” … until such time as the town had its own high-school, until Kitayama had factories, an airport, the courtesy of a high-speed train. All this was coming soon, the leaders of Kitayama had promised. As soon as the likes of grandfather were gone.”
Red Fly Red Dragonfly is a poignant story of cultural and generational divide, of old Japan vis-?-vis the new. Now in the hands of the new generation, Kitayama strives to become an “international city,” while the old generation stands impervious to change.
The outcome is inevitable in today’s world. Western culture pervades; tradition becomes novelty. Red Sky Red Dragonfly is in part a commentary on this outcome.
John Galligan’s debut novel is a murder mystery that, in its delicate treatment of character nuance and small-bore attention to detail, embodies the affectedness of the literary novel.
“He had wanted to say a simple clean goodbye, but had swiped his kids skates instead, and not cleanly either. ‘I just wanted to tell him goodbye.’
‘You’ve told him goodbye enough already.’
She meant in general.”
Told from multiple points of view, the movement of the story centers on the main character, Tommy Morrison, who takes a position teaching English in small-town — off the map Kitayama — Japan. He leaves behind, among other problems, a critically damaged relationship with his wife and teenage son.
The plot begins to unfold when Tommy Morrison arrives in Kitayama and learns the previous English teacher, Mr. Stuart, disappeared that same day.
But it is the development of Galligan’s characters and the sophistication of the writing itself that drive the novel. His descriptions are starkly accurate and written in a finely tuned prose. His dry, subdued manner of dealing with pain and grief leaves us startled and gawking at the page as we ponder the severity of his characters.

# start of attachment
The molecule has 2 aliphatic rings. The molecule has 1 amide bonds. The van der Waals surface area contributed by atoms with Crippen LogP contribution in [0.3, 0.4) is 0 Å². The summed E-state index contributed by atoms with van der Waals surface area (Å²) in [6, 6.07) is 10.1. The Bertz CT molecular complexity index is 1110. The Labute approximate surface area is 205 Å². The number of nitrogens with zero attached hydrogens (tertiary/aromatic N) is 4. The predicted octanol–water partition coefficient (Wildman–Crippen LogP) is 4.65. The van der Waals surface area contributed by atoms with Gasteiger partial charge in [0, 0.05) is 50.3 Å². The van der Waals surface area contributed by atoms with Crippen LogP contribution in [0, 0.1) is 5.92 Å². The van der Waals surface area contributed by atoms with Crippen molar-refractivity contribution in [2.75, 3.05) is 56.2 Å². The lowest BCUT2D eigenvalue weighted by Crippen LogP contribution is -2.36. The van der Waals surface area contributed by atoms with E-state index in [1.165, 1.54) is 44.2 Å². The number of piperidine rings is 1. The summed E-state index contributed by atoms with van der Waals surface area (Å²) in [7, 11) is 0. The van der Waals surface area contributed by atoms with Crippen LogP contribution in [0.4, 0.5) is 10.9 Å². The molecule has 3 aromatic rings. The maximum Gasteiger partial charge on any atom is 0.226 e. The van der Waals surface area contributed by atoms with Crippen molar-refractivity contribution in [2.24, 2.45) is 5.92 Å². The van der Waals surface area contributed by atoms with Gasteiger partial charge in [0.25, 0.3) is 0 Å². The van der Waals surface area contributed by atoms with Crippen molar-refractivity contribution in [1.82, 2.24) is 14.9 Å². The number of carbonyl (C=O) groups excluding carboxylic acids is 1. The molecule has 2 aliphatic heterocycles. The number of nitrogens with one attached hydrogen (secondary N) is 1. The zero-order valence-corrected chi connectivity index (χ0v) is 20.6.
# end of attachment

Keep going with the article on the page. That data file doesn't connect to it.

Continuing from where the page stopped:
“In the morning, as an exercise, she hanged herself,” begins a chapter. To read John Galligan is to engage yourself into just that kind of unimpassioned shock treatment.
Such a voice often lends itself to cynicism, yet the characters in Red Sky Red Dragonfly do not proceed with that defeated spirit of the downtrodden. Rather, they endure and they subsist. Happiness is indeed a far-off place from Kitayama.
Miwa Sato is a Kitayamian teenager torn between a perilous love secret and loyalty to her grandfather — a man that still embraces the traditional ways of old Japanese culture.
“‘Please–‘ she began, but she could find no English words to follow. Please understand, her eyes begged him. This is such a small town. Such a small, old place. We cannot change. We cannot catch up with the rest of Japan.”
Miwa is shy and unsaid. We know of her feelings only in general. Her life is an uncompromised struggle, but she endures. Miwa Sato indeed proves to be the heroine of the novel.
But having said this of Miwa, Noriko Yamaguchi is perhaps the most compelling character. She is a teacher at Prince English School in Kitayama. When Tommy Morrison finds himself as a prime suspect for the disappearance of Mr. Stuart, it is Noriko who may be his saving grace. But the question is, can Noriko save herself? Her state is grave.
“God she hated this town, Noriko thought. And it hated her. So lucky to be Brother, she thought, far off in Gifu. Lucky Mother, to be with him. Lucky Father, to be dead and done with.” Noriko’s response to pain is perhaps more graphic than Miwa’s, and her hope more bleak. She must find a way out of Kitayama. She and Miwa both.
As the story progresses, Tommy Morrison deals with local authorities’ deepening suspicion that he is somehow involved in the disappearance of Mr. Stuart.
Tommy must discover the truth about the missing English teacher, and he must then find a way to reconcile his troubled past. But, that may not be possible. Where had he gone wrong with his wife and his son? Where had he failed?
Red Sky Red Dragonfly is not a novel of happy endings, but of profound consequence.
“In life there is the bearable and the unbearable,” wrote Lorrie Moore, as if commenting directly on Galligan’s Kitayama, where perseverance is a thing of the objective in life, where happiness is an apparition, an impalpable affair. The characters in this novel breathe and the reader gasps. Red Fly Red Dragonfly establishes John Galligan as an intriguing new voice in American contemporary fiction.